As organizations begin to institute DevOps patterns and continuous delivery into their IT shops, one of the most dramatic long-term returns on their investment is that it bolsters the class and consistency of work produced by existing development teams.
Organizations that evolve to DevOps don’t necessarily need to hire rock star programmers to boost code and feature quality. That’s because, in the long-run, continuous delivery actually fosters an environment that makes it possible for the developers already in place to learn more efficiently and better improve the day-to-day quality of their work. The secret ingredient to this? Faster feedback loops.
“Shorter time to feedback is the key difference between DevOps and the traditional waterfall approach,” says Aater Suleman, CEO of Flux7 Labs and a professor in computer systems design and architecture at the University of Texas. “The main challenge with waterfall was the fact that there was a very long loop for feedback, which removed the agility from the picture. It could be a month or longer before developers would actually get feedback about what they’d done.”
The longer the cycle, the more code to sift through to find problems and the longer it takes to fix issues, says Curtis Poe, a consultant and Agile development coach for All Around The World. Shorter feedback cycles make it easier to find issues quickly and attend to them as soon as possible.
“Having continuous delivery means that typically very little code needs to be reviewed for failure and as a developer, if I get a bug report for code I wrote in the last hour, I’m going to be far more efficient in fixing in than for a bug report for code I wrote last month,” Poe says.
This is true not just for out-and-out failure, but also tweaking for improved performance.
“When frequent deployments are coupled with well-instrumented monitoring metrics on all aspects of your application, small nuances in performance can be detected and teased out for relatively small amounts of code change,” says Jeff Behl, chief network architect at Logic Monitor. “Developers want quick feedback to know changing this particular small part of code can affect this aspect of the application. The sooner you learn how to optimize the application code, the better.”
Even more important, fast feedback loops are not only critical for fixing past problems, but making sure they don’t happen again in the future. The shorter the time between when a developer writes code and receives information about how well it did out in the real world, the easier it is for them to learn from those lessons and apply them to future work.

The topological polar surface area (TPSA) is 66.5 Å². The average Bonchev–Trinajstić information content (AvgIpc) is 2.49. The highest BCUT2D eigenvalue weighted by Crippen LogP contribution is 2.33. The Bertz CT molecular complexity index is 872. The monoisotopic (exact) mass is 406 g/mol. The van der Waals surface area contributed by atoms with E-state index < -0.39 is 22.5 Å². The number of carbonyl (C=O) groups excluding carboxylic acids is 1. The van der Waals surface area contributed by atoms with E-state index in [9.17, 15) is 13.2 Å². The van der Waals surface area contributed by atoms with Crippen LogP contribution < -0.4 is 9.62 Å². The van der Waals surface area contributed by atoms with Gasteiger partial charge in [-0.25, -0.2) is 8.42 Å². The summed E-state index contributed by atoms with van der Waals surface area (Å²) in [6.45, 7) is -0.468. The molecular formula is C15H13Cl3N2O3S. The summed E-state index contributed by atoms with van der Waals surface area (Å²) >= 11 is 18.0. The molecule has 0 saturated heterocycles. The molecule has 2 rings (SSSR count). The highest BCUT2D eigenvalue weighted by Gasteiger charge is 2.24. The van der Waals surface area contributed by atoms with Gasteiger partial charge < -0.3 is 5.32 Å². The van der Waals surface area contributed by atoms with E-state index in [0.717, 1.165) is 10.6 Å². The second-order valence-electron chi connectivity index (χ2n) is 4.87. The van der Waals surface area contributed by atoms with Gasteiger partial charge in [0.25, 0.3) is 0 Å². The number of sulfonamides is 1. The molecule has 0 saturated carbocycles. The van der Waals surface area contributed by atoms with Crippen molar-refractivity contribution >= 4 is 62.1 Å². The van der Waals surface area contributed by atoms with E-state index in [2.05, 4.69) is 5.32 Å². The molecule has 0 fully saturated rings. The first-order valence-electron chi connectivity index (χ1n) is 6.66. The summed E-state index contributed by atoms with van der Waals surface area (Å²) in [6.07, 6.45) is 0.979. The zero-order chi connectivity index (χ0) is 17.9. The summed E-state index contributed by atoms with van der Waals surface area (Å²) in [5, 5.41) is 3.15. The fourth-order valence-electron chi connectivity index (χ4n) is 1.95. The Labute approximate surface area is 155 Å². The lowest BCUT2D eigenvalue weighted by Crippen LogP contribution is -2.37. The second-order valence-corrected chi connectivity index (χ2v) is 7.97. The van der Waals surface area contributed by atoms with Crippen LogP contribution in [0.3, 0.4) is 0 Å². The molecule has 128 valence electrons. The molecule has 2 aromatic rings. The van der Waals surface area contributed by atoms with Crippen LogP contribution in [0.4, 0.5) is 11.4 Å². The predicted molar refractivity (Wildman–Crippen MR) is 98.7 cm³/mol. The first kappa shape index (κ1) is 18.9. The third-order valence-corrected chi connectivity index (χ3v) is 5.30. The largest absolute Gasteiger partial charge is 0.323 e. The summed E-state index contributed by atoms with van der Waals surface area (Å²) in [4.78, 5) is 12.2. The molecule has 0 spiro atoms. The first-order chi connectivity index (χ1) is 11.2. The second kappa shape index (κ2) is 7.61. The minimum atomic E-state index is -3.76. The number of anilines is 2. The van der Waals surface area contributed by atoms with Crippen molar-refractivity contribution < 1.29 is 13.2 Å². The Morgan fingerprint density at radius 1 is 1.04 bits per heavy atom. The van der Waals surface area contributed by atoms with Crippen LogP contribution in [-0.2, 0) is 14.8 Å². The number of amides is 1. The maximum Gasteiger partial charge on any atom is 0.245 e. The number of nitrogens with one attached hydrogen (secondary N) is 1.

With longer release cycles, be they quarterly or monthly, there’s often a lot of energy expended trying to find the person who created an offending line of code that broke something, says BLANK. The top triage person will go through the ringer to figure out who broke the code, until they might pinpoint something like, this person made this code commit six months ago that broke the application.
“Does anyone remember what they were doing six weeks ago? Of course not. But if you were writing code at ten o’ clock and I came by at one o’ clock and told you exactly what was broken and I sent you a zip file that had everything that you needed to do to reproduce that on your desktop do you think you’re going t o be a better programmer?,” Gary Gruver, vice president of quality engineering release and IT operations at Macy’s said last fall at FlowCon, explaining that every developer wants to do a good job and is typically trying to do the best job that he or she can. “If you can’t provide them that rapid feedback , real-time in an efficiency manner, how do you expect people to get better?”
In the scenario above, the process of developing the offending code is long gone in a developer’s memory, which means it takes more work for the coder to review their work, remember the project and then mentally link that process to the infrastructure dependencies that were affected by it. With shorter cycles, devs spend less time remembering what they did and more cognitive work on understanding dependencies and the context in which the code operated. Long-term, that’s going to make for better code from the get-go later on.
“Developers who can understand how their applications work under additional loads, abnormal conditions, and degraded circumstances, will end up designing better applications and systems, and in the end play a more strategic role at the company,” says Arnold Goldberg, vice president of customer engineering for PayPal.
According to Goldberg, context in development is critical and the faster, richer feedback provided by DevOps allows developers to better understand how application improvements work in production context. And that is huge for informing best practices.
“Much of it is specific to the fabric of the existing organic infrastructure that a company has, so it needs to be a pragmatic application of it in the context of the company’s current situation,” he says.
Faster feedback loops aren’t just about making technical coding improvements, either. These more rapid assessment cycles can also greatly improve features and business value offered by developers. We’ll explain more in part two of this series.